Another related mechanism sees the importance of trust in political elites. Raising inequality levels can distort the trust in representatives from mainstream parties—either because voters directly observe the unequal outcomes and question the integrity of the political elites, or because they experience the increasing economic risks and hold mainstream parties responsible for it. Trust in political elites could then explain the attraction of both left-leaning and right-wing populist parties.

The debate about the roots of populism distinguishes between cultural and economic explanations. Inequality is often described as a pure economic cause. This is not necessarily true, as rising inequality can also have cultural consequences. According to another argument, rising income inequality leads to social stratification and social marginalization. Voters that feel marginalized are receptive to the populist rhetoric blaming the elites for not representing the “true people”, making them more likely to support populist parties. Similarly, rising inequality levels can also affect identities—another cornerstone of proponents of the cultural explanations. The argument presupposes that unequal incomes make it more attractive for low-income voters to identify with the nation-state, compared to the working class, and hence can draw people towards authoritarian right-wing populist parties.

Which of the mechanisms is empirically valid? This is tricky to evaluate based on the tendencies that the vote share of populist parties and inequality are rising in different countries. In a recent working paper, we turn to individual data from the European Social Survey to present a first comprehensive test of the four mechanisms. Interestingly, we find no clear evidence that any of the four mechanisms sufficiently explains the relationship between higher inequality levels and support for populist parties. Trust in political elites and economic insecurities are both influenced by income inequalities, and they affect support for populist parties, causing a potential chain of events. However, for two voters with similar levels of trust in elites and who face similar economic insecurities, we still estimate that the voter that lives in a country with higher income inequality is more likely to support populist parties. Hence, the two consequences are insufficient to explain the effect of inequality on support for populism.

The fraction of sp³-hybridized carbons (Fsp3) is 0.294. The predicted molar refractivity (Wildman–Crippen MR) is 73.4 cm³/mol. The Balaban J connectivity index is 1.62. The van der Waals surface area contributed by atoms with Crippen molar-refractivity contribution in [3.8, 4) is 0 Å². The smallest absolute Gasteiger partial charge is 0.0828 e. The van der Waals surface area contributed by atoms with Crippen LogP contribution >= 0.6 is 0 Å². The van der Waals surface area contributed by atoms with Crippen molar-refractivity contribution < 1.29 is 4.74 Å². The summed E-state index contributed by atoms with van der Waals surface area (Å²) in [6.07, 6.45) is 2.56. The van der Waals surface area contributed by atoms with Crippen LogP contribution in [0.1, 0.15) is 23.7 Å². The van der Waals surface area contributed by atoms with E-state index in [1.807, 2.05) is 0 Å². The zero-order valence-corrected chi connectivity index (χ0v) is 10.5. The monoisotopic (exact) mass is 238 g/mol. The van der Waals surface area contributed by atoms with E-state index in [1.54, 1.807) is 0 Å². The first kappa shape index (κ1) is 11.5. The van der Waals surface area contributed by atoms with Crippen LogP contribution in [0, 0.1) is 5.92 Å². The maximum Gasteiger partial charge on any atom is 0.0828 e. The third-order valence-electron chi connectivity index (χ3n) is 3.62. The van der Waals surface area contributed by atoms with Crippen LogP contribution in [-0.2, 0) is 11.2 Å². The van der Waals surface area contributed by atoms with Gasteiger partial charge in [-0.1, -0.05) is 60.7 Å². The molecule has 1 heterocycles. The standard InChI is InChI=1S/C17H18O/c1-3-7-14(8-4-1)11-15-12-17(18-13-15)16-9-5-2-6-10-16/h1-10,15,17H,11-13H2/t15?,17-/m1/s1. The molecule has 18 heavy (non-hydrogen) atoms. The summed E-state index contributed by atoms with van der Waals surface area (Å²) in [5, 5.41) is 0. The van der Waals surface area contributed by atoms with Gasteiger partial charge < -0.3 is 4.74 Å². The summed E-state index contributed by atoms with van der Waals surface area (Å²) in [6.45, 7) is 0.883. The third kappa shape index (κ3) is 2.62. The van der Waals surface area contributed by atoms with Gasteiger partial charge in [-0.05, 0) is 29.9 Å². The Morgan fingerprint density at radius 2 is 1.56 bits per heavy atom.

For us, this leaves a big question mark as to how exactly inequality leads to populism. Without a clear understanding of the sequences of causes, it is difficult to design effective interventions. It is unclear how policies can balance the negative consequences for liberal democracies. Will voters not turn to populist parties if they live in strong welfare states that secure against economic risks from rising inequality? Do transparency laws break the link between unequal economic outcomes and reduction in trust in elites? The finding calls for further research done in the SCRIPTS cluster to understand the relationship between the allocation of resources and the actors that bring about contestation of the liberal scripts.

Lukas F. Stoetzer is a Post-Doc at the SCRIPTS Excellence Cluster in the Project on "Social Inequalities, Migration and the Rise of Populist Parties". Before joining the Cluster he worked at the University Zurich, Massachusetts Institute of Technology, and the University of Mannheim. His research interests lay in political behavior and quantitative political methodology.